Executive Administrator Misha McRae said the garden uses timers to irrigate sections of the property after 5:30 p.m. and before 8 a.m., when evaporation is reduced. “When the sun is down, the water goes where it is supposed to go,” he said.

Stock Island is not alone. The South Florida Water Management District has approved $3,000,000 in funding for four major projects in partnership with the FKAA. The projects include two reverse osmosis desalination plants in Florida City and North Key Largo, as well as two reclaimed water treatment systems on Duck Key and Big Coppitt Key. The reclaimed water projects are already under way and designed to take advantage of highly treated effluent from new advanced wastewater treatment facilities.

Key Colony Beach is also using recycled graywater.

“When the Florida Legislature ruled in 1997 that all of the Florida Keys must be AWT wastewater treatment compliant by July 2010, we borrowed $3 million from the Florida State Revolving Fund and renovated our old 1970 wastewater treatment plant to meet the 2010 mandate, said Mayor Clyde Burnett. “If we had waited to now, the cost would be probably $7 to $8 million.”

Sixty-thousand gallons of recycled water each day are used to water the Key Colony Beach golf course, two city parks and the grounds around city hall. In the future, the city may increase the size of the system in order to provide water to some condos and homeowners.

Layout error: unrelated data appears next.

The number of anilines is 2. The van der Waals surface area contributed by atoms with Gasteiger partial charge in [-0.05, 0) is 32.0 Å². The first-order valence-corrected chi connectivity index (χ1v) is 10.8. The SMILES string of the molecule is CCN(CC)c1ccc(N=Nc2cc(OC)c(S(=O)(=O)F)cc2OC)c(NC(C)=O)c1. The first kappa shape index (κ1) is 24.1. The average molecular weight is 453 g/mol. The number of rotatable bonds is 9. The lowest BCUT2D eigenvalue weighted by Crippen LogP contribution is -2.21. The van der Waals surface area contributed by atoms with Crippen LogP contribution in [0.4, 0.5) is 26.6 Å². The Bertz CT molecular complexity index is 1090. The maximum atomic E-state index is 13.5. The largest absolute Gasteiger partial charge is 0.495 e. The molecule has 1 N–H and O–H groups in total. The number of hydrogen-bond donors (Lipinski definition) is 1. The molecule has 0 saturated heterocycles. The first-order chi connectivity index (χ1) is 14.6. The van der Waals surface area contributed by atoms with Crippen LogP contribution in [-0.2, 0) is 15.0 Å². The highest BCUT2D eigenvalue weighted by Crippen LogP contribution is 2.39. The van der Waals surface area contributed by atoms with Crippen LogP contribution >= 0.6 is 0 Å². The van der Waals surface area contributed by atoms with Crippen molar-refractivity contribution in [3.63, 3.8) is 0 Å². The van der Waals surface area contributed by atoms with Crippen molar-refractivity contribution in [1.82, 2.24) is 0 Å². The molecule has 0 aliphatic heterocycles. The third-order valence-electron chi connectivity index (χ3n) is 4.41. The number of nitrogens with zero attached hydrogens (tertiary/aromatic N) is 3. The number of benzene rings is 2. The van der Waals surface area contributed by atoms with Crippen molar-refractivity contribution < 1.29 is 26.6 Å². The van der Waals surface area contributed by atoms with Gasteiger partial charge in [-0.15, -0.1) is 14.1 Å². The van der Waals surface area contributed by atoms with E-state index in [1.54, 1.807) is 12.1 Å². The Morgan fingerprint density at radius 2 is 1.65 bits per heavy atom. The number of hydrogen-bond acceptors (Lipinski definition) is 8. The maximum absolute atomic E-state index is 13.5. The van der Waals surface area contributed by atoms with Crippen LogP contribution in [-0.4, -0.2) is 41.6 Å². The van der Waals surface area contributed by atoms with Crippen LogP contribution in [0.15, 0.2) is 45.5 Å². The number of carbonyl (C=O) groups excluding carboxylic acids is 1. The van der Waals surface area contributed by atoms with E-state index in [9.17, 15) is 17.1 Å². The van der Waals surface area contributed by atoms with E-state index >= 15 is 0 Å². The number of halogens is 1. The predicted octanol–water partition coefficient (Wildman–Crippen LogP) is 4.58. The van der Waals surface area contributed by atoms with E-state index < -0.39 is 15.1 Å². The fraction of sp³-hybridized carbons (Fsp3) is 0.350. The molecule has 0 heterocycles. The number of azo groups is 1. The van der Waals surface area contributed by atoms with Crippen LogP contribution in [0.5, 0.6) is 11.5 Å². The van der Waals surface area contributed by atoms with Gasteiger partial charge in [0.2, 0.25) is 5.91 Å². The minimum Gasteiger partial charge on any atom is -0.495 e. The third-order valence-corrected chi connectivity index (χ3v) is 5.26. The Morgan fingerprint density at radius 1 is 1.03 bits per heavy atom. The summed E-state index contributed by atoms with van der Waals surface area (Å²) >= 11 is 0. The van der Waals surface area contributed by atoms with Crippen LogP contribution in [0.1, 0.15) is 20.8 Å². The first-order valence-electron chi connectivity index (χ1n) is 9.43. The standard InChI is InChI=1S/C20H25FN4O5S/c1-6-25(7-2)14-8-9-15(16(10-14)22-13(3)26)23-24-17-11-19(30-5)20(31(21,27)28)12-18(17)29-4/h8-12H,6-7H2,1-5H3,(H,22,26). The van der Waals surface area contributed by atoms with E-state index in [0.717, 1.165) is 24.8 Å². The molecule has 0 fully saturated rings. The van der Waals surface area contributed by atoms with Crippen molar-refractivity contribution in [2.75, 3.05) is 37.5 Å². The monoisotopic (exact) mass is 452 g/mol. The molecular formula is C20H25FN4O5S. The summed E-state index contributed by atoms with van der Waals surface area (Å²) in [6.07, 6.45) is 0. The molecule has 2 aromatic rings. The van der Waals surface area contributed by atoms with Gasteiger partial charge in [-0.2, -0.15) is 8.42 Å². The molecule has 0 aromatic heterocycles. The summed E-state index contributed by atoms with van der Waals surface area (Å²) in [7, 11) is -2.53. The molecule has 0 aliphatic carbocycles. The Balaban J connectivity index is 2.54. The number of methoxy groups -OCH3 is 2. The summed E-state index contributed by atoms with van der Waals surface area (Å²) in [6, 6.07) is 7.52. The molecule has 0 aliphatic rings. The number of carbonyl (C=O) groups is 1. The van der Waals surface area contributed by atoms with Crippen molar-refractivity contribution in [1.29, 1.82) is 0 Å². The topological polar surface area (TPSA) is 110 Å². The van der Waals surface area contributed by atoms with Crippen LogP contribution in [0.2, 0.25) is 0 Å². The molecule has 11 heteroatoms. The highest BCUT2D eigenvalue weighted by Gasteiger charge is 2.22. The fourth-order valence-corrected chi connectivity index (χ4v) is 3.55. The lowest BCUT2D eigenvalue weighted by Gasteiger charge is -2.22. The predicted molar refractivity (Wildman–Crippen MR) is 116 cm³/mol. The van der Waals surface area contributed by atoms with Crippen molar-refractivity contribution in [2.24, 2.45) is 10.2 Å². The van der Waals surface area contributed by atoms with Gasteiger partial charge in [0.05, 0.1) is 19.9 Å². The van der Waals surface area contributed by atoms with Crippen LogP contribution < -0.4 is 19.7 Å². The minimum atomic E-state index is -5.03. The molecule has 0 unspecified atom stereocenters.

Water-thrifty landscapes

D’Asign Source specializes in using Keys native and other salt- and wind-tolerant plants and shrubs to create landscapes that save water. While new landscapes often require some daily irrigation to get them established, later on they can survive the Keys dry seasons. Water restrictions usually include an initial grace period, during which daily watering can be done.

Dean Stoddard, a vice president at D’Asign Source, has worked there as a landscape architect for 14 years. “We accommodate the different irrigation requirements of sod and shrub zones in our designs,” he said. “We believe in Florida-friendly landscaping, lush-looking yards requiring a minimum of watering.”

He said that rain shutoff devices, which sense rainfall and shut off irrigation pumps or valves, are an example of a low-cost addition that saves water and money. An irrigation system without one is a “pure waste of water,” he said. He also strongly believes in the use of mulch to reduce water evaporation.

Kim Gabel, environmental horticulture agent for the Monroe County Extension Service, is also a proponent of using mulch.

“Treegator bags are growing in popularity,” she said. “These water-holding bladders, placed around trees and shrubs, slowly drip water to the roots, helping them get established. The mulch holds the moisture. Most people tend to overwater.”

The bags are filled with water and then the water-release holes are opened allowing the water to slowly seep out. Refilling of the bags may not be necessary for several days.

  Comments